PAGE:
During the preseason, Pickerington High School Central football coach Jay Sharrett joked that only Division I college recruits get to play tight end for his program.
With an offense built around a power running game, there always are plenty of tasks for seniors tight ends Trenton Gillison and Alex Morgan, be it blocking or helping open up the offense with long receptions.
Both Gillison, who committed to Michigan State in January, and Morgan, who pledged to play for the University of Toledo over the summer, have found plenty of ways to contribute while sharing the position.
“He’s pushed me to get better, and that’s what I like about him a lot, too, when we’re on the field,” Morgan said. “He pushes me to be a better athlete and a better player.”
The 6-foot-5, 240-pound Gillison, and the 6-5, 250-pound Morgan often are on the field together, depending on the formation, with both sometimes seeing time at wide receiver as well.
“We just complement each other and bring the best out of each other,” Gillison said. “We both bring the extra of what we need to do to win.”
Gillison and Morgan have helped Central get off to a 3-1 start that included a 33-7 victory over Groveport on Sept. 15 as the Tigers bounced back from a 28-19 loss to Trotwood-Madison on Sept. 8.
“What they’ve done is expand their games,” Sharrett said. “They’re both very physical players. Alex is exceptional in the weight room and Trenton is in total control of his body.”
Central is looking to exact revenge Friday, Sept. 22, against visiting Upper Arlington, which beat the Tigers in the first round of the 2015 Division I playoffs and handed them their only regular-season loss a year ago by edging them 35-29 in overtime.
Against Groveport, sophomore quarterback Demeatric Crenshaw completed six of nine passes for 125 yards, with Gillison having two catches for 35 yards and Morgan having one for 21 yards. Gillison’s receptions went for 18 and 17 yards.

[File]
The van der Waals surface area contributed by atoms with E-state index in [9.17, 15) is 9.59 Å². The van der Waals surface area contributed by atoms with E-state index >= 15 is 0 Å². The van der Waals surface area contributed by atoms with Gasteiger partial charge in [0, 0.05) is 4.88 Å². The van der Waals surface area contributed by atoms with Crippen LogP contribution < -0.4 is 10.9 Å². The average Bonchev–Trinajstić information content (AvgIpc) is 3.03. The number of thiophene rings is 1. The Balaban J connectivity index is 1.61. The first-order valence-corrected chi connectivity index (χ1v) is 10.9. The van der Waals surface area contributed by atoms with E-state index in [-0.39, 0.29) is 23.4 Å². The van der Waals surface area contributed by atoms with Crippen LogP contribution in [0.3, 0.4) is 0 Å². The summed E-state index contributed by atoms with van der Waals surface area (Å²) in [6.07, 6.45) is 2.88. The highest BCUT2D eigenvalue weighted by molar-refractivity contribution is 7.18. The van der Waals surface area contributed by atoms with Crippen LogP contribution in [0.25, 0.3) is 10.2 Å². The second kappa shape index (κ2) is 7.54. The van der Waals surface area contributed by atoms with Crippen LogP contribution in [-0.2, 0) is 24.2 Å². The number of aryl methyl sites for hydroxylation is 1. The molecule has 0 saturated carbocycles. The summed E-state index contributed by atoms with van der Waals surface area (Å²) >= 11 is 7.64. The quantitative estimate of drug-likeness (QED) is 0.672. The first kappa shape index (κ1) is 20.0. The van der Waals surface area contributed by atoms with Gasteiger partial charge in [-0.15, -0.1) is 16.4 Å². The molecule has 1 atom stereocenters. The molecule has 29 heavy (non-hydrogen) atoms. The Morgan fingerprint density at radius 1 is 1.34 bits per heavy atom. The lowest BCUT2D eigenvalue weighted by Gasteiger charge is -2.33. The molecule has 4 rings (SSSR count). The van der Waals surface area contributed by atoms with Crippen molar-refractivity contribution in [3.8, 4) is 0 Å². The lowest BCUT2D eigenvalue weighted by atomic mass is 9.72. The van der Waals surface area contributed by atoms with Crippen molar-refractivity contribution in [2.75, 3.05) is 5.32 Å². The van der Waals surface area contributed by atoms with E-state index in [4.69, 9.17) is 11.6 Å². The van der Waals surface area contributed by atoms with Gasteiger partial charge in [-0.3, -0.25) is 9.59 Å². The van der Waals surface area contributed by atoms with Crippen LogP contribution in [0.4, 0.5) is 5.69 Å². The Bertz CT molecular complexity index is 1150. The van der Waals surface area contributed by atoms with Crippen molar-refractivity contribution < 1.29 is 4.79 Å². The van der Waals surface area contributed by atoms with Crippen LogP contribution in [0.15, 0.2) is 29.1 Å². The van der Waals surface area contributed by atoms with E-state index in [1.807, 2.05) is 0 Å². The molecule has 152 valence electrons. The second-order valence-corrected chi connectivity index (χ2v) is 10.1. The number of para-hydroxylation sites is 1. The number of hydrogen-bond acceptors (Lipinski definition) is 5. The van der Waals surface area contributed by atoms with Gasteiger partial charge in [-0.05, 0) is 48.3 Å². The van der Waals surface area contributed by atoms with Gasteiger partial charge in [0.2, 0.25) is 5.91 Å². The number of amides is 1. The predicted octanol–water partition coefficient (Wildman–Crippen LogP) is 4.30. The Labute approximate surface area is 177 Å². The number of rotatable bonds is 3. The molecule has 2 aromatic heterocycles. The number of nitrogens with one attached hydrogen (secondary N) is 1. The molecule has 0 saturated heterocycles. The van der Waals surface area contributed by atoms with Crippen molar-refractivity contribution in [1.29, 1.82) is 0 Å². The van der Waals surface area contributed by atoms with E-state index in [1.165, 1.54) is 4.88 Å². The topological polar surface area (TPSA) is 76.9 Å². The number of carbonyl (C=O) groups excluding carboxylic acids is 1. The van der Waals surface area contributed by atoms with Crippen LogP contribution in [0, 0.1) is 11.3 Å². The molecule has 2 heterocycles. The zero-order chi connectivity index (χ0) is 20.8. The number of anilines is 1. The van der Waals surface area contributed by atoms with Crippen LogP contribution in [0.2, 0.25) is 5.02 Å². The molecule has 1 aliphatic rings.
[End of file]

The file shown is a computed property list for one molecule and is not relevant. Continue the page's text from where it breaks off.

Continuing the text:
It was the kind of steady offensive performance the Tigers were looking for after losing to Trotwood-Madison.
Central, according to Gillison, is hungry for another shot against UA, which lost to Westerville South 26-0 on Sept. 15 and is 2-2.
“I feel like we kind of needed a little humbling so that we know how to face that adversity and dig deep to overcome it,” Gillison said. “We’re going to be tested like that against Upper Arlington. There’s a lot of payback (on the line).”
Gillison leads Central in receptions with seven for 83 yards and scored one of the team’s three touchdowns through the air on a 6-yard pass against Trotwood-Madison.
Morgan had a 46-yard reception in the Tigers’ opening 24-21 victory over Detroit Cass Tech on Aug. 24 at the University of Toledo’s Glass Bowl, the same venue he’ll be calling home beginning next fall.
Morgan, who played his first two prep seasons at Pickerington North and had 16 receptions playing mostly tight end for the Panthers in 2015, has twin sisters in Kenzie, a senior who attends Central, and Kelsey, a senior who goes to North.
Morgan also sees time on defense for the Tigers but is expecting to play tight end when he gets to Toledo.
“We’ve got a great team and great athletes (at Central) with great energy,” Morgan said. “It’s a really nice balance (offensively). We can run the ball and we can pass the ball and do whatever we can to establish the offense.”
Gillison also plays baseball for the Tigers but realized several years ago that his future likely would be in football.
Although his father, Russell, is 5-11 and his mother, Dawnyelle, is about 5-6, he inherited his height from several other members of his family, including a great-grandfather who was 6-10.
Gillison is one of six players from central Ohio, along with teammate Xavier Henderson, who has committed to Michigan State.
Henderson, a wide receiver and defensive back, has six catches for 88 yards and was named Division I district Defensive Player of the Year last season.
“Everyone who has committed (to Michigan State) is in a group chat, and we just talk about random stuff like who we’re going to room with,” Gillison said. “Every little kid has dreams of college sports in general, and when it really hit my mind was when I was an eighth-grader and freshman and started to slim out and fill out.
“Coach Sharrett wanted me to play tight end and I’d never played tight end in general. I was actually a lineman and a (defensive) lineman, but everything felt a little bit natural (when I moved to tight end).”